Investigating Oracle RAC Interconnect Performance

on October 1, 2013

The interconnect in an Oracle RAC environment is the backbone of your cluster. A highly performing, reliable interconnect is a crucial ingredient in making Cache Fusion perform well. Remember that the assumption in most cases is that a read from another node’s memory via the interconnect is much faster than a read from disk—except perhaps for Solid State Disks (SSDs). The interconnect is used to transfer data and messages among the instances. An Oracle RAC cluster requires a high-bandwidth solution with low latency wherever possible. If you find that the performance of the interconnect is subpar, your Oracle RAC cluster performance will also most likely be subpar. In the case of subpar performance in an Oracle RAC environment, the interconnect configuration, including both hardware and software, should be one of the first areas you investigate.

UDP buffers

You want the fastest possible network to be used for the interconnect. To maximize your speed and efficiency on the interconnect, you should ensure that the User Datagram Protocol (UDP) buffers are set to the correct values. On Linux, you can check this via the following command:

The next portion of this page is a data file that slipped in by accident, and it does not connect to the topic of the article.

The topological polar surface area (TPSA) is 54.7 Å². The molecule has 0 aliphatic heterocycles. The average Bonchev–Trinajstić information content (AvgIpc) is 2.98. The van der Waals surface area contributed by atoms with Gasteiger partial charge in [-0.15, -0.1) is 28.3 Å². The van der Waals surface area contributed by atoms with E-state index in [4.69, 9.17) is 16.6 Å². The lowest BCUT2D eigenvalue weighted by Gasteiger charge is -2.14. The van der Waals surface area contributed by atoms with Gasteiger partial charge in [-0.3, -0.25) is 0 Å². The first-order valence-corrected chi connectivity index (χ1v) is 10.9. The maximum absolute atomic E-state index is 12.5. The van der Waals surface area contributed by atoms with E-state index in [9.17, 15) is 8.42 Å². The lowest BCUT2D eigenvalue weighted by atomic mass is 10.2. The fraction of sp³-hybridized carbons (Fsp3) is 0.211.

sysctl net.core.rmem_max net.core.wmem_max net.core.rmem_default net
   net.core.rmem_max = 4194304
   net.core.wmem_max = 1048576
   net.core.rmem_default = 262144
   net.core.wmem_default = 262144

Alternatively, you can read the associated values directly from the respective files in the directory /proc/sys/net/core. These values can be increased via the following SYSCTL commands:

   sysctl -w net.core.rmem_max=4194304
   sysctl -w net.core.wmem_max=1048576
   sysctl -w net.core.rmem_default=262144
   sysctl -w net.core.wmem_default=262144

The numbers in this example are the recommended values for Oracle RAC on Linux and are more than sufficient for the majority of configurations. Nevertheless, let’s talk about some background of the UDP buffers. The values determined by rmem_max and wmem_max are on a “per-socket” basis. So if you set rmem_max to 4MB, and you have 400 processes running, each with a socket open for communications in the interconnect, then each of these 400 processes could potentially use 4MB, meaning that the total memory usage could be 1.6GB just for this UDP buffer space. However, this is only “potential” usage. So if rmem_default is set to 1MB and rmem_max is set to 4MB, you know for sure that at least 400MB will be allocated (1MB per socket). Anything more than that will be allocated only as needed, up to the max value. So the total memory usage depends on the rmem_default, rmem_max, the number of open sockets, and the variable piece of how much buffer space each process is actually using. This is an unknown—but it could depend on the network latency or other characteristics of how well the network is performing and how much network load there is altogether. To get the total number of Oracle-related open UDP sockets, you can execute this command: